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What is color blindness?

1 in 12 men and 1 in 200 women are color blind so statistically speaking the average person may know at least 25 people who are color blind! If you know of a loved one or friend with color blindness, let them know about EnChroma eyewear for color blindness.

Color (color) blindness (color vision deficiency, or CVD) affects approximately 1 in 12 men (8%) and 1 in 200 women in the world. In Britain this means that there are approximately 3 million color blind people (about 4.5% of the entire population), most of whom are male. Worldwide, there are approximately 300 million people with color blindness, almost the same number of people as the entire population of the USA!

There are different causes of color blindness. For the vast majority of people with deficient color vision the condition is genetic and has been inherited from their mother, although some people become color blind as a result of other diseases such as diabetes and multiple sclerosis or they acquire the condition over time due to the aging process, medication etc.
Most color-blind people are able to see things as clearly as other people but they are unable to fully ‘see’ red, green or blue light. There are different types of color blindness and there are extremely rare cases where people are unable to see any color at all.

The most common form of color blindness is known as ‘red/green color blindness’ and most color-blind people have one type of this. Although ‘red/green color blindness’ is a common term, there are different types and severities of it. Being ‘red/green color blind’ doesn’t mean people with it mix up red and green only, it means they can mix colors which have some red or green as part of the whole color. So someone with red/green color blindness will probably confuse blue and purple because they can’t ‘see’ the red element of the color purple. See the example of pink, purple and blue pen cases below to understand this effect.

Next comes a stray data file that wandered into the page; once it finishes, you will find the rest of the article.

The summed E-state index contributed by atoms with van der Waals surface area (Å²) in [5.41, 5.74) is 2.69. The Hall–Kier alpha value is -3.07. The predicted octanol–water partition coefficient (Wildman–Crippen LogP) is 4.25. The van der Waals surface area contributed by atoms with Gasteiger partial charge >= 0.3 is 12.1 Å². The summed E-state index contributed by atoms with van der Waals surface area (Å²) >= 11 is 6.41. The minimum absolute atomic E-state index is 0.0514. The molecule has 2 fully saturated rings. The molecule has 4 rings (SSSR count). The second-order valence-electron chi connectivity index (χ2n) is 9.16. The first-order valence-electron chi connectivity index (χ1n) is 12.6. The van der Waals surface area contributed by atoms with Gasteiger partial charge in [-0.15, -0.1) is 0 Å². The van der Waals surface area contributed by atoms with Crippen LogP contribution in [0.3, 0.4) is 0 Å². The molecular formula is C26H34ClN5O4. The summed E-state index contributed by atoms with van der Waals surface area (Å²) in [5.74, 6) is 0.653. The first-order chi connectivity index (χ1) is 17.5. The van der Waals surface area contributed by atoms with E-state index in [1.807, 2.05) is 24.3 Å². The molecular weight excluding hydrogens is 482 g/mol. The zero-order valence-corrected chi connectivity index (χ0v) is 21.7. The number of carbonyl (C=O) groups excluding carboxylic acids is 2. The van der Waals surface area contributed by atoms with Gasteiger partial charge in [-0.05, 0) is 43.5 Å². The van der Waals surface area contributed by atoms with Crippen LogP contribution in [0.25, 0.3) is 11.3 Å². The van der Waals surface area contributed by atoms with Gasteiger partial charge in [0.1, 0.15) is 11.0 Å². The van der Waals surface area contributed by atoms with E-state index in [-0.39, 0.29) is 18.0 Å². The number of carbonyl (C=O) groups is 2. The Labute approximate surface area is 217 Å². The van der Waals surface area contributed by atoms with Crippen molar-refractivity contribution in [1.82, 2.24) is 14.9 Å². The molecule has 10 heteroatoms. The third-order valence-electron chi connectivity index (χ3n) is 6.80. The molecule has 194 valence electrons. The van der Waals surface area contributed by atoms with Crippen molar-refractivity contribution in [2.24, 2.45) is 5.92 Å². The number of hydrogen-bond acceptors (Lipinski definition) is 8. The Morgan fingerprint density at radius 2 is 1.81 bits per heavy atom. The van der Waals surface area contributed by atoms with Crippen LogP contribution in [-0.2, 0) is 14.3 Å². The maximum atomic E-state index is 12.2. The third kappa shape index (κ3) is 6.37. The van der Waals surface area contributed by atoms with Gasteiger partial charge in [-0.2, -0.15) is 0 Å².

Types of Color Blindness

There are several types of inherited color blindness.


Normal color vision uses all three types of light cones correctly and is known as trichromacy. People with normal color vision are known as trichromats.

Anomalous Trichromacy

People with ‘faulty’ trichromatic vision will be color blind to some extent and are known as anomalous trichromats. In people with this condition all of their three cone types are used to perceive light colors but one type of cone perceives light slightly out of alignment, so that there are three different types of effect produced depending upon which cone type is ‘faulty’.

The different anomalous conditions are protanomaly, which is a reduced sensitivity to red light, deuteranomaly which is a reduced sensitivity to green light and is the most common form of color blindness, and tritanomaly which is a reduced sensitivity to blue light and is extremely rare.

The effects of anomalous trichromatic vision can range from almost normal color perception to almost total absence of perception of the ‘faulty’ color.
People with deuteranomaly and protanomaly are collectively known as red-green color blind and they generally have difficulty distinguishing between reds, greens, browns and oranges. They also commonly confuse different types of blue and purple hues.

People with reduced blue sensitivity have difficulty identifying differences between blue and yellow, violet and red and blue and green. To these people the world appears as generally red, pink, black, white, grey and turquoise.